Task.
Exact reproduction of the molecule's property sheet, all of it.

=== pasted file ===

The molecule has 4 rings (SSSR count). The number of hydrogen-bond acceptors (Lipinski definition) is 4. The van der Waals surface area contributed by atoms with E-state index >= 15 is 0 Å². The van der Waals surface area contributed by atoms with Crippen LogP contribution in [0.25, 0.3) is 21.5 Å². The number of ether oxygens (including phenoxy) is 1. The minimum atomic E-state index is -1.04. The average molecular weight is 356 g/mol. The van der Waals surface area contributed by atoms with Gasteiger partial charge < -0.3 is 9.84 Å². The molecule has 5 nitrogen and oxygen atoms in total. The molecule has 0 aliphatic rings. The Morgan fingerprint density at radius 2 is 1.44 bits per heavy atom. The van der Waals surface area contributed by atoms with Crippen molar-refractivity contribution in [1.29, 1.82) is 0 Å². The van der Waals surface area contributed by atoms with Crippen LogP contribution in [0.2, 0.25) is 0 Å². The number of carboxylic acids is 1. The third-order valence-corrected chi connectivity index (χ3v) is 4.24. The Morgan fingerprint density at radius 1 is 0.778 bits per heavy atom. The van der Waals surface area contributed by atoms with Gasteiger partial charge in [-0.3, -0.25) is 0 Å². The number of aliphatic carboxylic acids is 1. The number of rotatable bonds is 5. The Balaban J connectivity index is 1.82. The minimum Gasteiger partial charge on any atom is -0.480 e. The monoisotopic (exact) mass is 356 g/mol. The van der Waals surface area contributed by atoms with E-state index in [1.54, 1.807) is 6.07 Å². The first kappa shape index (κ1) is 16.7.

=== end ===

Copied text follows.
The molecule has 4 rings (SSSR count). The number of hydrogen-bond acceptors (Lipinski definition) is 4. The van der Waals surface area contributed by atoms with E-state index >= 15 is 0 Å². The van der Waals surface area contributed by atoms with Crippen LogP contribution in [0.25, 0.3) is 21.5 Å². The number of ether oxygens (including phenoxy) is 1. The minimum atomic E-state index is -1.04. The average molecular weight is 356 g/mol. The van der Waals surface area contributed by atoms with Gasteiger partial charge < -0.3 is 9.84 Å². The molecule has 5 nitrogen and oxygen atoms in total. The molecule has 0 aliphatic rings. The Morgan fingerprint density at radius 2 is 1.44 bits per heavy atom. The van der Waals surface area contributed by atoms with Crippen molar-refractivity contribution in [1.29, 1.82) is 0 Å². The van der Waals surface area contributed by atoms with Crippen LogP contribution in [0.2, 0.25) is 0 Å². The number of carboxylic acids is 1. The third-order valence-corrected chi connectivity index (χ3v) is 4.24. The Morgan fingerprint density at radius 1 is 0.778 bits per heavy atom. The van der Waals surface area contributed by atoms with Gasteiger partial charge in [-0.3, -0.25) is 0 Å². The number of aliphatic carboxylic acids is 1. The number of rotatable bonds is 5. The Balaban J connectivity index is 1.82. The minimum Gasteiger partial charge on any atom is -0.480 e. The monoisotopic (exact) mass is 356 g/mol. The van der Waals surface area contributed by atoms with E-state index in [1.54, 1.807) is 6.07 Å². The first kappa shape index (κ1) is 16.7.